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|This is a draft document. Please feel free to make edits, and understand that content may substantively change. If appropriate, discuss at Talk:Task force/Analytics/Principles.|
These are some principles that should guide the development of the analytics infrastructure.
- Transparency is in service to privacy. The data available from the analytics infrastructure should be available to everyone, as long as it does not reveal any private information (and does not lend itself for de-anonimization).
- In general, Wikimedia wants to support existing open source initiatives. To the extent that we have the opportunity to build and improve an open source analytics project in cooperation with partners, we should. It would serve our mission and pay hommage to our volunteer culture at the same time. Arguably the choice between a proprietary solution (e.g. Google Analytics, comScore) or an open source solution (e.g. Piwik) is even the most fundamental and far reaching choice to be made.
- A choice of architecture is not lightly redone. Turning back from such a decision is a waste of resources and potentially very disruptive. Therefore any decision which favors short term benefits over the long haul could lead to perfect tactics serving a flawed strategy. Our challenge is to weigh all factors appropriately. At the other hand a mission and future proof solution should not lead us away from the need to produce tangible results in the short to medium trem. A fair estimate of what reasonably could be accomplished with any solution in 1,2,3 years is critical. No-one in the team really doubts commercial tools for analytics will bring us faster results than any open source initiative, but how much will we come to regret later an opportunity wasted? At the other hand if no existing open source initiative turns out to a viable platform with potential for greatness in a reasonable time frame, then we don't think it is within our mission to start building a generic open source solution from scratch.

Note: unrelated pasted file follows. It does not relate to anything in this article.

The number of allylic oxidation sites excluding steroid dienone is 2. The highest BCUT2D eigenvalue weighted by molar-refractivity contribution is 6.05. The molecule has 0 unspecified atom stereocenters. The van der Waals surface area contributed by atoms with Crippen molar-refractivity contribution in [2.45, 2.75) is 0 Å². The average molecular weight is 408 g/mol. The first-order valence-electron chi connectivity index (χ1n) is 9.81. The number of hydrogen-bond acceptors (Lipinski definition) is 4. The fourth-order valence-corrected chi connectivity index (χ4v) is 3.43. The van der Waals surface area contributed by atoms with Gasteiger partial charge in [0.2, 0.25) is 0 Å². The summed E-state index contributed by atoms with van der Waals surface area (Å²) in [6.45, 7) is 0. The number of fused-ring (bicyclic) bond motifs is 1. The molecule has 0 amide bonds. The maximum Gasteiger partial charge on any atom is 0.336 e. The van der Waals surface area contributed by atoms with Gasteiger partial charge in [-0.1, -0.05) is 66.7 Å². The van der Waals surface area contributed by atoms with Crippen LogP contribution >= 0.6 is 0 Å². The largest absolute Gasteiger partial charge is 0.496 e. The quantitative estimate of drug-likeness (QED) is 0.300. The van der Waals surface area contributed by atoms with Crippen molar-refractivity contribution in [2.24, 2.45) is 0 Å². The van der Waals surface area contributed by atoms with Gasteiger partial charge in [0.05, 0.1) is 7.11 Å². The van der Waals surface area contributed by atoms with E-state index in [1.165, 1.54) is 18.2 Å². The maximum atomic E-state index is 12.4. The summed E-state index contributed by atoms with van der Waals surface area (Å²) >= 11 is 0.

- Potential advantages of a mainstream proprietary solution
- Maturity: Systems with fully grown feature set (although this is a moving target) do exist
- Lots of expertise at the solutions provider
- Lots of expertise in the market (books, consultants, huge customer base)
- Wikimedia can expect favorable treatment by vendor/host due to our market position
- Potential disadvantages of a mainstream proprietary solution
- Uncertainty: Any favorable treatment (e.g. reduced fee) could have an expiration date
- Obscurity: Much more difficult to assess robustness of process and strength of algorithms
- Rigidity: Much more difficult to influence the way the product evolves and expands
- Potential advantages of open source solution
- Flexibility: Architecture would ideally be oriented towards modular expansion
- Verifyability: Many eyes make all bugs shallow
- Opportunities: Decision making based of collaboration between partners on equal footing
- Potential disadvantages of open source solution
- Uncertainty: Not all open source communities maintain a healthy level of participation over the years
- Uncertainty: Much more needed to assess architectural fundaments of the product